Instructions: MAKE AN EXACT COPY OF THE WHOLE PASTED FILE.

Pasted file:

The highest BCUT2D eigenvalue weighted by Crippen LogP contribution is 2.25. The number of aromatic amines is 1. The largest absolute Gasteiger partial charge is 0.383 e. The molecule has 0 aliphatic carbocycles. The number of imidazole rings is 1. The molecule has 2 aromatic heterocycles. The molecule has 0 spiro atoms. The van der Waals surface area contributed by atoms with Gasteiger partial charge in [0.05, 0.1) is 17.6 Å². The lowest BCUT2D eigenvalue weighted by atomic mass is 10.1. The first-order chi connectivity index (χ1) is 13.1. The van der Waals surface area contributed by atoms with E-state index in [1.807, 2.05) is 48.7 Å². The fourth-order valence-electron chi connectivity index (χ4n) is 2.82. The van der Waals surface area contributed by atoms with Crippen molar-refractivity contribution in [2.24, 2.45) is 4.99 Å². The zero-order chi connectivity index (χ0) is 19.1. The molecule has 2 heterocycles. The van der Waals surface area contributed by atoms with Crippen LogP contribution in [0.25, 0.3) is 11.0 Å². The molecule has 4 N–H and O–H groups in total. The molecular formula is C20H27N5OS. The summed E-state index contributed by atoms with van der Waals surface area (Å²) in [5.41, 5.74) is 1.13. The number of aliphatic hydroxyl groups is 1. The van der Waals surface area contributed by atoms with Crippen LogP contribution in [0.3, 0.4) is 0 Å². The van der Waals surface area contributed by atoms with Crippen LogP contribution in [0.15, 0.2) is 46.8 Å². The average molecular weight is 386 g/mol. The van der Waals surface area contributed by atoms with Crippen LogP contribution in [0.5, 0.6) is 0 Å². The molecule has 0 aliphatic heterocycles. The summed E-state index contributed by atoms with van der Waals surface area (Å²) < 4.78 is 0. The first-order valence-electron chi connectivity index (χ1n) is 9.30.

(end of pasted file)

The highest BCUT2D eigenvalue weighted by Crippen LogP contribution is 2.25. The number of aromatic amines is 1. The largest absolute Gasteiger partial charge is 0.383 e. The molecule has 0 aliphatic carbocycles. The number of imidazole rings is 1. The molecule has 2 aromatic heterocycles. The molecule has 0 spiro atoms. The van der Waals surface area contributed by atoms with Gasteiger partial charge in [0.05, 0.1) is 17.6 Å². The lowest BCUT2D eigenvalue weighted by atomic mass is 10.1. The first-order chi connectivity index (χ1) is 13.1. The van der Waals surface area contributed by atoms with E-state index in [1.807, 2.05) is 48.7 Å². The fourth-order valence-electron chi connectivity index (χ4n) is 2.82. The van der Waals surface area contributed by atoms with Crippen molar-refractivity contribution in [2.24, 2.45) is 4.99 Å². The zero-order chi connectivity index (χ0) is 19.1. The molecule has 2 heterocycles. The van der Waals surface area contributed by atoms with Crippen LogP contribution in [0.25, 0.3) is 11.0 Å². The molecule has 4 N–H and O–H groups in total. The molecular formula is C20H27N5OS. The summed E-state index contributed by atoms with van der Waals surface area (Å²) in [5.41, 5.74) is 1.13. The number of aliphatic hydroxyl groups is 1. The van der Waals surface area contributed by atoms with Crippen LogP contribution in [0.3, 0.4) is 0 Å². The van der Waals surface area contributed by atoms with Crippen LogP contribution in [0.15, 0.2) is 46.8 Å². The average molecular weight is 386 g/mol. The van der Waals surface area contributed by atoms with Crippen LogP contribution in [0.5, 0.6) is 0 Å². The molecule has 0 aliphatic heterocycles. The summed E-state index contributed by atoms with van der Waals surface area (Å²) < 4.78 is 0. The first-order valence-electron chi connectivity index (χ1n) is 9.30.